Work is now underway to widen the main entrance to the Rosyth basin from the Firth of Forth. The 38-metre-wide entrance features a sliding gate to hold the tidal water back but is soon to be increased to 42 metres. A 25-metre-deep wall will be installed behind the existing entrance wall to allow excavation work, with the void filled with concrete. This will allow the existing entrance wall to be demolished before the final face of the new entrance is installed. Goliath is due to arrive in August 2010 with handover soon after.

Built by Shanghai Zhenhua Port Machinery, the 68-metre gantry crane to straddle the dock will be able to lift up to 1,000 tonnes from three hooks, two suspended from an upper trolley and one from a central, lower trolley which will have a capacity of 500 tonnes.

The individual capacity of each of the three hooks provides valuable flexibility in lifting awkward loads and will allow units or blocks to be turned over. Nearly 90 reinforced concrete bored piles are being socketed three metres into the underlying rock on the eastern side of the dock as foundations for the crane, with further piles driven up to seven metres into rock on the western side.

The crane will arrive partially erected through the newly-widened dockyard entrance and will be 'skidded' from ship to shore onto the crane rails. DE&S visitors to the dockyard to see the progress Babcock are making have included the Director Capital Ships, Tony Graham, who saw the works in the autumn:

"This is an exciting time for the CVF [future carrier] project as, around the UK, we make final preparations for cutting of steel on the ships in early 2009," he said. "For stability, the Goliath crane will rest on two uprights either side of the dock and will be a towering icon of engineering endeavour and industrial capability.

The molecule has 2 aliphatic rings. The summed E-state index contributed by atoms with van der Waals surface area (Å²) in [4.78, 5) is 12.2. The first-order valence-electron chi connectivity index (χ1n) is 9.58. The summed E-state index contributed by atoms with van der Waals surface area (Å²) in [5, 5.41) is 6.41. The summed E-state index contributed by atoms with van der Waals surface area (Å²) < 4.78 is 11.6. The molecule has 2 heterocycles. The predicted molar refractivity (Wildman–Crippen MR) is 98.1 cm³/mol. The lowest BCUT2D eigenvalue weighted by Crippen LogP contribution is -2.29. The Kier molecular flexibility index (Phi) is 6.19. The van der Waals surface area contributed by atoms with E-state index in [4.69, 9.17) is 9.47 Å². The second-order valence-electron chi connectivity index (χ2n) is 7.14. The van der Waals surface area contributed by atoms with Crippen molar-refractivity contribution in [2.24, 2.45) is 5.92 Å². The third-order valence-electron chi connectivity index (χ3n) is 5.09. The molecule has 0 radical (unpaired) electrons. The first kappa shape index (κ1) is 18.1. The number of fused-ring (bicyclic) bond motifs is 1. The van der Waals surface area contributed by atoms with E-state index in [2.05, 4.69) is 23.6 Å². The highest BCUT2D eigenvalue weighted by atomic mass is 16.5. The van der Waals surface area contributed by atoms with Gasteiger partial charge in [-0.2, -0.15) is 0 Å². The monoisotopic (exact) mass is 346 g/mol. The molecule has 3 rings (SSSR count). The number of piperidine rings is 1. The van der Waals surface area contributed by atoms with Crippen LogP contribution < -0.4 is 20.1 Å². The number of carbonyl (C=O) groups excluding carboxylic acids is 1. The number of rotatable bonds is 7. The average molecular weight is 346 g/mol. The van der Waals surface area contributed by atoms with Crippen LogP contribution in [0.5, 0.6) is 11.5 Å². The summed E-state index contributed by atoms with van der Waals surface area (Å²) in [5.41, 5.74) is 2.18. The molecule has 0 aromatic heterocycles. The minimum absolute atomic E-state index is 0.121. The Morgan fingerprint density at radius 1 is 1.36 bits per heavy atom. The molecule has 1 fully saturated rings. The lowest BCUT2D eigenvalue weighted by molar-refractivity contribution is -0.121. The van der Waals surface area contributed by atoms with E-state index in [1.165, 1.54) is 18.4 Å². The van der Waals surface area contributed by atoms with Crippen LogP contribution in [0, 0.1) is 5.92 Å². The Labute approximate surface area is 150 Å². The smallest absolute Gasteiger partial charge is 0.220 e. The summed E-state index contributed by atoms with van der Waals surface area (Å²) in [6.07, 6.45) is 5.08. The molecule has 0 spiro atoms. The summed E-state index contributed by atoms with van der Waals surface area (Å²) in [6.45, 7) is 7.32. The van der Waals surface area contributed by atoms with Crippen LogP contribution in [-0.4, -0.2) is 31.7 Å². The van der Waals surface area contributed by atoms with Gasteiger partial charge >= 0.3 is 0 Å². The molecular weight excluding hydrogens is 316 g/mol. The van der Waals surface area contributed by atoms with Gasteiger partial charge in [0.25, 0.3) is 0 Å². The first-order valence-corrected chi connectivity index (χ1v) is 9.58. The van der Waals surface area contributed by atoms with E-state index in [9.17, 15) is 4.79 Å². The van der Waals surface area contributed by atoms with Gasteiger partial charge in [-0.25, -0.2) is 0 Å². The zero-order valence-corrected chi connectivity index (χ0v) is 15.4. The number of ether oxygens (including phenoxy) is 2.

"In this sense, it parallels an ever-ready and world-class carrier strike capability, resting as it does on the two iconic ships - HMS Queen Elizabeth and HMS Prince of Wales - lifting the Royal Navy into a new modern age."

Dam marks big milestone

A major milestone has already passed at Rosyth's No 1 dock with the completion of a cofferdam, a huge enclosure of steel and rock-fill extending 14 metres from the basin floor to dockside level. The cofferdam creates a dry working environment where the civil contractor can work.

Five circular steel 18.5-metre-diameter cells have been built to sit on the bed of the main basin and then filled in with thousands of tonnes of imported rock. It is the biggest cofferdam of this type built for many years:

"Modifying a dock in a marine environment like this is not easy," said Babcock civil engineer Mike Murray. "The design and installation of the temporary works needed to hold back the water during the construction period can be very challenging.

"The No 1 dock cofferdam alone weighs more than 50,000 tonnes and has to resist around 8,000 tonnes of thrust imposed by the retained water in the basin. It has to be buildable and sealable. Sealing is the craft bit and the difficulty is making the seal at the basin bed.

"We are on time. The No 1 dock cofferdam was constructed in six weeks and is working well," he added.

When work on No 1 dock has finished the cofferdam will be removed and installed at the basin entrance along with another bespoke structure on the river-side to allow the entrance to be widened.